Liliha grocery stocks Jewish-style food
By Wanda A. Adams
Advertiser Food Editor
When Sharabi's pal arrived with two others, the women greeted each other in Hebrew and, within minutes, the three customers had fanned out in the tiny, two-aisle shop and begun to exclaim joyfully over familiar packages and products Angel Bakery products, Ossem Passover foods, Pereq spices, tzfatit (a delicate, soft Israeli cheese), stuffed bureka pastries, canned goods from Israel and frozen kosher meats and chilled dairy foods from the Mainland.
"This is typical," she said. "People come in and they're very, very excited. They want to buy the whole store."
Pearl Krasnjansky is the wife of Rabbi Itchel Krasnjansky of Chabad of Hawai'i, the mother of seven, has a full-time job and keeps kosher. The family's dedication to the Jewish dietary laws "one of the three pillars of Jewish home life," she says has meant that she has had to cook from scratch every meal of every day. There is literally nowhere they can go out to eat here, she said.
The kosher convenience foods Sharabi stocks frozen chicken nuggets, fish sticks and such are, Krasnjansky said, "excuse the pun, a godsend!"
Keeping kosher also has meant spending a great deal on shipping costs to bring ingredients in from the Mainland. Only a handful of kosher dry goods are available in local grocery stores, Meats were overly expensive and had often been frozen too long.
While not all Jews follow the dietary laws that, among other things, require processing of food under rabbinical supervision and the strict separation of meat and dairy foods, many at least nod toward kosher at Passover, which begins this year on April 5. Each year, local temples would organize a bulk mail order of kosher-for-Passover foods so members could celebrate the holiday's seder meal properly.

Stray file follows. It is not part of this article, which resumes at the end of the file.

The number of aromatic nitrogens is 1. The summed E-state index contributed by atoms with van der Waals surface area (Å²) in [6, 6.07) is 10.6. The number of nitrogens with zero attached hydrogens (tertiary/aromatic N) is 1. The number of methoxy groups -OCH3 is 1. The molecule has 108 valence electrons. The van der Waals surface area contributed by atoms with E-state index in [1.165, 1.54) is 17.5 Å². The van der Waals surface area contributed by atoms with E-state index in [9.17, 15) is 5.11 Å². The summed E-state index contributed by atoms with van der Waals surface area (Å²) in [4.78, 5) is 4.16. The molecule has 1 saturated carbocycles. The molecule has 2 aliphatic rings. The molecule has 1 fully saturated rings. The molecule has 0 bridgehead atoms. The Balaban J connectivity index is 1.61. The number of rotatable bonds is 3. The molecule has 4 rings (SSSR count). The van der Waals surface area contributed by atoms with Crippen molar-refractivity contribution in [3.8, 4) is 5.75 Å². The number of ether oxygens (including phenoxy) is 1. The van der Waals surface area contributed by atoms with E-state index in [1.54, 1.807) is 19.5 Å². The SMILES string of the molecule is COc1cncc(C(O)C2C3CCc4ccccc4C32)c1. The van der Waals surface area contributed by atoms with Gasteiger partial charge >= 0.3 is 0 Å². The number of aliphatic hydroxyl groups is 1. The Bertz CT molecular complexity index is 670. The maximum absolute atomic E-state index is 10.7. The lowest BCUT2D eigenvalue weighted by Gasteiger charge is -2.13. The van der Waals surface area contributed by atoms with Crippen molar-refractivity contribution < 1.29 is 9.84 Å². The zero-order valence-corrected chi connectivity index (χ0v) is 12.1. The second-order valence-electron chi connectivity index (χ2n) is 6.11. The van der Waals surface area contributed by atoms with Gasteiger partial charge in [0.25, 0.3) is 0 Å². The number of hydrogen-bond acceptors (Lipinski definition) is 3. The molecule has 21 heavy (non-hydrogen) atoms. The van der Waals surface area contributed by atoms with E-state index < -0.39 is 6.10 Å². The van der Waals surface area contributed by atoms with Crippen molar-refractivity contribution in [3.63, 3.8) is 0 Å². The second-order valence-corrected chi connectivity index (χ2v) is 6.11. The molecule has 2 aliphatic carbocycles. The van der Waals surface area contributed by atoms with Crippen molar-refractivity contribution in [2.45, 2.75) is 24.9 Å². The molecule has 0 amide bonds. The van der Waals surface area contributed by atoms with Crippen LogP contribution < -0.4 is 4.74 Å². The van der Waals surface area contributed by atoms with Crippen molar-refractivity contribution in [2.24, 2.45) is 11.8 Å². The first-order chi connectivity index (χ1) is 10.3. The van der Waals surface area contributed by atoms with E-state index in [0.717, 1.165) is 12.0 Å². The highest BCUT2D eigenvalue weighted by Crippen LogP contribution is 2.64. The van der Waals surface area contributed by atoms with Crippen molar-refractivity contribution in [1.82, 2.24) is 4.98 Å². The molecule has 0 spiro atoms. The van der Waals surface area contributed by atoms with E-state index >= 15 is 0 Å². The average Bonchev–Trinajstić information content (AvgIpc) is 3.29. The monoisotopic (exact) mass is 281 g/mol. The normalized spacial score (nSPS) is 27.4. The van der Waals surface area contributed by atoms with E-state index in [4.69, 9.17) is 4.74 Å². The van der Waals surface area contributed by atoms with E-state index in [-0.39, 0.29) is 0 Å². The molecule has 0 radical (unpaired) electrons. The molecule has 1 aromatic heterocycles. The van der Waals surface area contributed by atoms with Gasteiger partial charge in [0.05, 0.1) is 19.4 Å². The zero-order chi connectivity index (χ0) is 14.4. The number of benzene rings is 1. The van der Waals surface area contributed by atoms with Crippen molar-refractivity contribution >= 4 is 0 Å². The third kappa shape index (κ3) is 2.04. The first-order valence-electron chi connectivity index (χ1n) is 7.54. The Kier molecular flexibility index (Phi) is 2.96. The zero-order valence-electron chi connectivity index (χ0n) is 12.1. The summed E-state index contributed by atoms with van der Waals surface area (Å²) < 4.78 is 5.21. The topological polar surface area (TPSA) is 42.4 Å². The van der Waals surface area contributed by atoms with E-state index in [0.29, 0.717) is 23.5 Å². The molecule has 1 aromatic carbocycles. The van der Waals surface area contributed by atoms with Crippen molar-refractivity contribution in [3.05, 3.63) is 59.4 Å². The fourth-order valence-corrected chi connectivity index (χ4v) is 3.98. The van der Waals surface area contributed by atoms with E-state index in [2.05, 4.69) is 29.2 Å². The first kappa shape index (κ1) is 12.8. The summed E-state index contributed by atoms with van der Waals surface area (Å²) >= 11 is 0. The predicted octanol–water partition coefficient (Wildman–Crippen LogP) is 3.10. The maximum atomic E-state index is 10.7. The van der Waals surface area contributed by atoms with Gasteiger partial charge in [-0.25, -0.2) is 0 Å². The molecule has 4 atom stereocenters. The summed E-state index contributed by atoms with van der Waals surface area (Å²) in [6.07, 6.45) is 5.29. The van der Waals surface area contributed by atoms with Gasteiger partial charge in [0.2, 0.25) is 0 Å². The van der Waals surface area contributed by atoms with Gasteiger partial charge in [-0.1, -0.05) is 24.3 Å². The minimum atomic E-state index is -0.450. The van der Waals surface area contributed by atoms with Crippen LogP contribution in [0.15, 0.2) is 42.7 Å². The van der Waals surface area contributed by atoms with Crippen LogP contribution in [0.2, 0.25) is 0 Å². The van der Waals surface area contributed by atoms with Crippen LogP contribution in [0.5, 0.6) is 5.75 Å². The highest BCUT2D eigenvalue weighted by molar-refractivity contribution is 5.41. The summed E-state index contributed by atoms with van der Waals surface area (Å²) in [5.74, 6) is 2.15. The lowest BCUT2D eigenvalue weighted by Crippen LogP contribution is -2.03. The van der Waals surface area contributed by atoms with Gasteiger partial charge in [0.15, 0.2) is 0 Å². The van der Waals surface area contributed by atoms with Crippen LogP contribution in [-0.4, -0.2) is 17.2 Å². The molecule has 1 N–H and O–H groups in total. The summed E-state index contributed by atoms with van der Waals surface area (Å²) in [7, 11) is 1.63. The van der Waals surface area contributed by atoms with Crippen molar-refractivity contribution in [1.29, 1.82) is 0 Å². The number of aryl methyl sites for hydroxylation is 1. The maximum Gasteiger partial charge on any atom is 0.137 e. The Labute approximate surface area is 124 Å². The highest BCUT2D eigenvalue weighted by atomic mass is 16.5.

Furthermore, many grew up eating kosher products, in neighborhoods with kosher delis and bakeries, and yearn for the foods of their childhoods.
Krasnjansky points out other advantages: Some non-Jews prefer certain kosher products because the foods have a reputation for a high standard of purity. Travelers have had a very difficult time keeping kosher in Hawai'i. Chabad often gets calls from tourists, asking about sources of kosher food. Because of the store, more of the money spent on kosher foods stays in the Islands.
And most importantly to her and Chabad, it is now not so daunting for those who haven't previously kept kosher to move closer to compliance with the laws outlined in the Torah, the books that contain the body of Jewish law and learning. "Our focus is very much on trying to strengthen the knowledge and awareness and observance and this goes a long way toward that," Krasnjansky said.
Last May, Sharabi, who grew up in Petach Tikve, west central Israel, took note of the number of people who gathered here for an Israeli Independence Day celebration, and how eagerly they embraced the opportunity to celebrate their Jewish custom and culture. She decided then that it was time that Honolulu had a kosher store of its own. "It showed me there's a strong Jewish community in Hawai'i and there is a need for kosher foods," she said.
The result is the 950-square-foot shop on North King Street at Dillingham Boulevard, which officially opened March 3. It's well-stocked now with dry goods, chilled foods and frozen items, and a deli counter should open in early April if permits are granted. Sharabi wants the shop to be both a place to stock up and a place in which to sit down and socialize. Active in both Chabad of Hawai'i and Temple Emanu-El, she hopes Mazal's will become a place where Jews, Israelis and their friends can meet and mingle.
Smiling down on it all is a photograph of Sharabi's late grandmother, Mazal Hamami, for whom the shop is named. She is wearing a lei during a visit to Hawai'i.
"This is not only to sell things, but it's because I believe in it. I practice kosher in my home. I'm hoping that this will be a place to educate the local community about kosher, about the foods and traditions and customs," said Sharabi. "The way to know somebody's culture is through the stomach."